Though it has a passing resemblance to the knit tie, the grenadine tie has nothing in common. Grenadine silk is woven, not knit, and the tie is constructed like any normal tie: it has folds, an interlining and, of course, a triangular tip. It’s a luxurious silk, very delicate and much more formal than a knit tie. Grenadine ties are almost always appropriate when a tie is called for. Since they are typically found in solid colours they are very easy to match, but the interesting texture sets them apart from other solid ties. In black it makes an excellent funeral tie, and this is exactly what James Bond wears to the funeral at the beginning of Thunderball. Connery wears grenadine ties in all his Bond films except Goldfinger, in black, dark and light navy blues, brown and grey.

The Grenadine (garza grossa)

All grenadine silk is woven in Italy. There are two different types of grenadine silk: garza grossa  and garza fina, the former being the type that James Bond wore. Turnbull & Asser still makes garza grossa grenadine ties, and their silk is heavier than the typical garza grossa grenadine. Anthony Sinclair's new grenadine ties use the same exact silk as Turnbull & Asser, but in a narrower width closer to what Connery used to wear. Some prefer garza fina grenadine and insist that it's the only real type of grenadine. It's not as delicate as garza grossa grenadine, and the weave has a much smaller repeat that resembles a honeycomb. Grenadine ties are a staple of high end shops in London, though in the States garza grossa grenadine ties are becoming more difficult to find.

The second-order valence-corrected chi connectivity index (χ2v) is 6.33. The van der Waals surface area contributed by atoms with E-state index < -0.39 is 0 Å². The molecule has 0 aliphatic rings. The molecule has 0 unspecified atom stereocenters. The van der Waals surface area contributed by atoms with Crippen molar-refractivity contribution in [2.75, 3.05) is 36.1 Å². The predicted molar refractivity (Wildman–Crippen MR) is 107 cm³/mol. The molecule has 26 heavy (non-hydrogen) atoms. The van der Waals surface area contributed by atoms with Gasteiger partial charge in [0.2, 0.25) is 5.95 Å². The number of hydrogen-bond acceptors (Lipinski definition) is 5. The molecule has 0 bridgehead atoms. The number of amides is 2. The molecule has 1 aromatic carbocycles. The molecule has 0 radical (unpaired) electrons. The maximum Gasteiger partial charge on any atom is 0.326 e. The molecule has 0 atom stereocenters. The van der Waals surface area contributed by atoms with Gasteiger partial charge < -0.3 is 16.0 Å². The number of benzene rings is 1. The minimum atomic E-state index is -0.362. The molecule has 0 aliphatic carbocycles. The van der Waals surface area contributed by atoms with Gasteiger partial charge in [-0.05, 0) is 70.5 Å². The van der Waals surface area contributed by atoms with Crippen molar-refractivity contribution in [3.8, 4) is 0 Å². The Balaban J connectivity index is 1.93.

Knit and grenadine ties have a place in every man's wardrobe. They complement shirts with bold stripes and sports coats with loud checks just as well as they complement solid suits and shirts. They are always easy to match and travel well. Connery's Bond shows that having knit and grenadine ties in each of navy, black and brown can easily cover all tie-wearing needs.

Anthony Sinclair Limited would like to thank Matt Spaiser for his kind contribution of a most interesting and informative guest blog. To view the Anthony Sinclair necktie collection click here

Saturday, 7 July 2012

Recreating a Masterpiece (Part 007) The Show

The journey that has followed twelve weeks of tailoring, several months of planning, fifty years of business development and two centuries of Savile Row history, draws to a close with the opening of the largest exhibition ever to have been staged by the Barbican Arts Centre in London.

The "Goldfinger Suit" at the Barbican

The response so far has been satisfying:

"Sean Connery, looking devilishly dapper in his period Anthony Sinclair suit leaning on the DB5 at the show's entrance" Daily Telegraph

"The Dr. No evening suit is the most important suit in cinematic history" GQ

"The Conduit Cut by Anthony Sinclair is the men's equivalent of a Chanel suit" Vogue 

"Designing 007: Fifty Years of Bond Style" opened yesterday and runs until 5th September 2012.

Sunday, 1 July 2012

Recreating a Masterpiece (Part 006) The Make

Precis of previous blogs: